To me a sign of a good Mexican restaurant is that it serves good soup. At Café Mayapán the soups go beyond good; they are representative of the traditional soups found in central Mexico and are as much of an educational experience to borderland residents who are generally limited to caldo de res as they are taste treats. Several varieties are available and they make up a good part of the menu. This does include Caldo de Res, and while it is a popular soup on the border, the quality is very good compared to most (the vegetables are not cooked to the point of being mushy as they are in some border style soups).

Caldo Tlalpeno

Caldo Tlalpeño

Soups are available in two sizes, with the smaller one meant to be an appetizer while waiting for the meal. I ordered the Caldo Tlalpeño that consisted of chicken, guacamole, vegetables, and a chipotle chile. There were no tortilla strips as in the typical tortilla soup, but otherwise this one was very similar. One of the notable features of it, though, was the vegetables that were fresh and crisp.

This soup comes from the Veracruz area, and because of migration patterns from Mexico usually finds its way to restaurants from Laredo north a lot more frequently than to El Paso and the western part of the United States. I have found chipotle chiles in other El Paso restaurants, but as far as I know Café Mayapán has the only caldo tlalpeño to be found in the area.

Sopa azteca

Sopa azteca

Sopa Azteca is made with tortilla chips and noodles, with the same spices included in the caldo tlalpeño. Missing are the vegetables, but it is good to have two versions of the same basic soup. The chipotle chile is something that I think distinguishes it from tortilla soup.

Caldo de fideo

Caldo de fideo

A soup that may be more familiar to borderland residents is Caldo de Fideo made with spaghetti-like noodles and a red colored broth. The one shown in the picture is a large bowl with several albondigas meatballs that have been a traditional border favorite, but are not served at a large number of restaurants because they seem to be hard to prepare correctly. To me it is hard to find any ground beef I really like but this was good. I am not sure if this dish represents cooking from the interior of Mexico or the border, but it shows that Café Mayapán has a little bit of everything.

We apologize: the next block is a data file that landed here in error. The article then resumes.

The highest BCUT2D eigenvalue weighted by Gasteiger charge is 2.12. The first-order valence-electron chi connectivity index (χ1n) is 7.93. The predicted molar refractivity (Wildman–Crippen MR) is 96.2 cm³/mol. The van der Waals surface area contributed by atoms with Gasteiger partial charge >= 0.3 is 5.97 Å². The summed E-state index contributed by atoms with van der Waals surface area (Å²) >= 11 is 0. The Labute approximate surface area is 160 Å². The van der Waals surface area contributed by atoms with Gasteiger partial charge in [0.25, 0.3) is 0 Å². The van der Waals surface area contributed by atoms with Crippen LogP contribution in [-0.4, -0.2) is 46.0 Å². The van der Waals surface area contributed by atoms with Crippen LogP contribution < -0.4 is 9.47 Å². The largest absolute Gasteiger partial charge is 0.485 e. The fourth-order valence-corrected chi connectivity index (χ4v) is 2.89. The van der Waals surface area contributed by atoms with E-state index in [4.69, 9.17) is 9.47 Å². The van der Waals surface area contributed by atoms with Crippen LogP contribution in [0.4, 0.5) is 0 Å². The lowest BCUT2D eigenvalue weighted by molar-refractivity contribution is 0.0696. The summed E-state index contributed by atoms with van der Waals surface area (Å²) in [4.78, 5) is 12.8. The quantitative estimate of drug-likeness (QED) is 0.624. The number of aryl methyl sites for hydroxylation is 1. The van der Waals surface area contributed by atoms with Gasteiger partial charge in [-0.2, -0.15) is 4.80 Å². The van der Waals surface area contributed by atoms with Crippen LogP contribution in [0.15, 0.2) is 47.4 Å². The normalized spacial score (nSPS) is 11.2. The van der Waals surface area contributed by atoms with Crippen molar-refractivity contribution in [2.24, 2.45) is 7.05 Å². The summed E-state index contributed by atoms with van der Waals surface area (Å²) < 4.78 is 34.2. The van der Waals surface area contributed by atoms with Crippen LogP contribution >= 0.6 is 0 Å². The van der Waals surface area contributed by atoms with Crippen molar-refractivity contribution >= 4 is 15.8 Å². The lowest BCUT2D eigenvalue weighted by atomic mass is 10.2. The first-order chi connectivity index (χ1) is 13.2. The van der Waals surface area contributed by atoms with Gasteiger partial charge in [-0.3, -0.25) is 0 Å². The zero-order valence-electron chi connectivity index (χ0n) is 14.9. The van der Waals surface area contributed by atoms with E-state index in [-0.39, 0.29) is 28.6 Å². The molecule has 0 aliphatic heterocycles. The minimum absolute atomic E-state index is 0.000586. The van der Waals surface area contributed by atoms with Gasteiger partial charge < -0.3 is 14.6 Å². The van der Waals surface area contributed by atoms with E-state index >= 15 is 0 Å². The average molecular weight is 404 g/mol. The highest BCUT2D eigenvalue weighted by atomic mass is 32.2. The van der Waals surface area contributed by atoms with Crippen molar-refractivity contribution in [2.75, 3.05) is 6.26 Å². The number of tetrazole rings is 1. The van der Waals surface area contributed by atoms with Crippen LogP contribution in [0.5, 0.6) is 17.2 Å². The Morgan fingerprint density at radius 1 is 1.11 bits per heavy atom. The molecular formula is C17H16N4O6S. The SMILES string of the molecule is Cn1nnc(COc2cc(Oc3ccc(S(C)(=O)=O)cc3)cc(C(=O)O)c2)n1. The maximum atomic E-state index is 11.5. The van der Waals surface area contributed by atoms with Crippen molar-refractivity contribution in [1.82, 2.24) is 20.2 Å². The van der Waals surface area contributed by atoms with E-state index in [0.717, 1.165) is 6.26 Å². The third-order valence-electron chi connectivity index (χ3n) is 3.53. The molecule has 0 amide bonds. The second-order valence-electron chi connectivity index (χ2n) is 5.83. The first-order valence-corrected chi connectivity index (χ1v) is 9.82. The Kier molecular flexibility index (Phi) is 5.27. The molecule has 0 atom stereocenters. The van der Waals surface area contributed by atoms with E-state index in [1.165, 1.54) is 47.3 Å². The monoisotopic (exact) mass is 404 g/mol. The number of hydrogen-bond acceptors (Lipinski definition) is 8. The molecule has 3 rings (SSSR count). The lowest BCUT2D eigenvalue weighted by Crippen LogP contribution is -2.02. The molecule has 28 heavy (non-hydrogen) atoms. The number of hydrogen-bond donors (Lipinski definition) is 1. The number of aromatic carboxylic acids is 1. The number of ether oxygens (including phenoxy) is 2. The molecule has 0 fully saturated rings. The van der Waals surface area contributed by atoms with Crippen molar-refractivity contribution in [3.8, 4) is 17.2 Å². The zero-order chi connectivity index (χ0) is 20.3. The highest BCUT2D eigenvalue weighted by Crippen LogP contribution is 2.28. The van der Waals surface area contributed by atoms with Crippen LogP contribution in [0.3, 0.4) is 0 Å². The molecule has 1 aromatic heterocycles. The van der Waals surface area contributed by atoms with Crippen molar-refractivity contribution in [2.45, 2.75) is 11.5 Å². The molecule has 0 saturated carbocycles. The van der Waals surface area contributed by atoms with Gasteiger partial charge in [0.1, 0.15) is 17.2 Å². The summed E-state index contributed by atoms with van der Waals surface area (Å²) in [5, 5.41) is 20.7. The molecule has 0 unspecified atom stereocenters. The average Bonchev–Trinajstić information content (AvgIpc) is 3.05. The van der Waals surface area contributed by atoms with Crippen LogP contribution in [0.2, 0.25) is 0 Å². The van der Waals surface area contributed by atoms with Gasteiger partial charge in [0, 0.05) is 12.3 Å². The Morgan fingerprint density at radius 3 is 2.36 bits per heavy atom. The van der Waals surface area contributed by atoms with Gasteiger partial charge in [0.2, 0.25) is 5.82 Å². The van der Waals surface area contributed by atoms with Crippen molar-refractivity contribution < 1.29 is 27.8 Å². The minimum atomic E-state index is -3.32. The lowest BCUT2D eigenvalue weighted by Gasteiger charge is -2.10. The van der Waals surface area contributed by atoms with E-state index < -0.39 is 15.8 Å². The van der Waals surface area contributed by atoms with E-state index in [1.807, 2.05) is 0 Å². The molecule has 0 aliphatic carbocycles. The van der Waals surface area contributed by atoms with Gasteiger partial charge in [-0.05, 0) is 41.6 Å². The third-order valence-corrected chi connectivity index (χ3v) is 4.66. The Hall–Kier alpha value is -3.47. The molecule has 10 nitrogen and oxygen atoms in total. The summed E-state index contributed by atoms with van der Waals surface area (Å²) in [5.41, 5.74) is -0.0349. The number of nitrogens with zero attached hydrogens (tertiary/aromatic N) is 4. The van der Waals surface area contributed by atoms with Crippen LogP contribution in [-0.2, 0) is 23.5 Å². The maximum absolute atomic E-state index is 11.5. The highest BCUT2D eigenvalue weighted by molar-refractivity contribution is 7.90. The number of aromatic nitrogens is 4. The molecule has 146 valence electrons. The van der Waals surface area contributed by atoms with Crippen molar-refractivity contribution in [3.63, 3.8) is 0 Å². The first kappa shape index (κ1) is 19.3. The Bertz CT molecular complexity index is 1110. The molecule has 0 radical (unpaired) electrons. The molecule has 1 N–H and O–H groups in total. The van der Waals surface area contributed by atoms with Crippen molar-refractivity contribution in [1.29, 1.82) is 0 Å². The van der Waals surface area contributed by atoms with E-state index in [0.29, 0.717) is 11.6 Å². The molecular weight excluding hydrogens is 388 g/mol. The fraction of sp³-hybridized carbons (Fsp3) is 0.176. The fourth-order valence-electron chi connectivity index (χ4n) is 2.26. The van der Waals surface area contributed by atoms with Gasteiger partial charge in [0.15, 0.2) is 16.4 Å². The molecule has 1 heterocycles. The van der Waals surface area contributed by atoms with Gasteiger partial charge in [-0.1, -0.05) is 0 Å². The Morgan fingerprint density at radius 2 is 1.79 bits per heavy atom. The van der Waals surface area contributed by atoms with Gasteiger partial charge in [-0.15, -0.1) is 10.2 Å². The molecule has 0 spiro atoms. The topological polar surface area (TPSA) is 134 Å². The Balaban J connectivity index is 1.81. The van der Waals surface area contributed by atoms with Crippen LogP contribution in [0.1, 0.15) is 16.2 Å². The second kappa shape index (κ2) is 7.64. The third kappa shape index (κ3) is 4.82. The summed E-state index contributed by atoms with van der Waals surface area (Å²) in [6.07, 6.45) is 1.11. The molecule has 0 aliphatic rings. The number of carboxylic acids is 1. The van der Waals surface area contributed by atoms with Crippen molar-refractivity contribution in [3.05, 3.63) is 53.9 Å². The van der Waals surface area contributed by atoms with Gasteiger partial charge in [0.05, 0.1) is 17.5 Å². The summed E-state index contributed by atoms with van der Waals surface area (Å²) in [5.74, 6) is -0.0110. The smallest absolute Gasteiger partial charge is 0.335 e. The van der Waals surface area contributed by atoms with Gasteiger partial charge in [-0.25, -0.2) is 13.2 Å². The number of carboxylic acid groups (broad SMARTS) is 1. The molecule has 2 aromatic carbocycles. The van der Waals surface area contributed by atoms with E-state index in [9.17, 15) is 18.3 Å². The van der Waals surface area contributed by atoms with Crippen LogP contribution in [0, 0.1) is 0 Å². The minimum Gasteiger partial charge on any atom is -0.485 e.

Puebla Style Mole

Chicken breast in Puebla style mole

Pechuga de pollo en mole poblano

Pechuga de Pollo en Mole Poblano is a chicken breast served with a green mole poblano for one of the restaurant’s “lighter and healthier” dishes (other than the fact it has such a large piece of chicken that it might be too much for lunch). This is the only green mole I have found in El Paso, but I believe Café Mayapán also offers the more familiar brown mole. I think this is a good dish with which to become initiated to Mexican mole. If it turns out the green mole is not your thing, there is enough chicken breast to make a good meal, and the mole can be scraped off. If you find the sauce as satisfying as I do, though, there is enough to cover every bite of chicken.

Enchiladas

Enchiladas suizas

Enchiladas suizas

Enchiladas are not as big in the interior of Mexico as they are on the border, and they tend to be less spicy. An example of this is the Enchiladas Suizas which were mild compared to El Paso versions, although they did have red chile. The common feature of all suizas enchiladas is that they have sour cream, and I liked this one because it was the Mexican style crema. Everything about this seemed more interior style to me than border style.

Lent Specials

Special Lent menu

Special Lent menu

Café Mayapán has a special “Menu de Cuaresma” on Fridays and other Holy Days during Lent with the traditional food served for Lent (fish, seafood, or non-meat items). I found the flavor and quality, though, to be at a higher level than at most restaurants (which is what I would define as being alta cocina). It is a little bit more expensive than most restaurants, but still at a good price.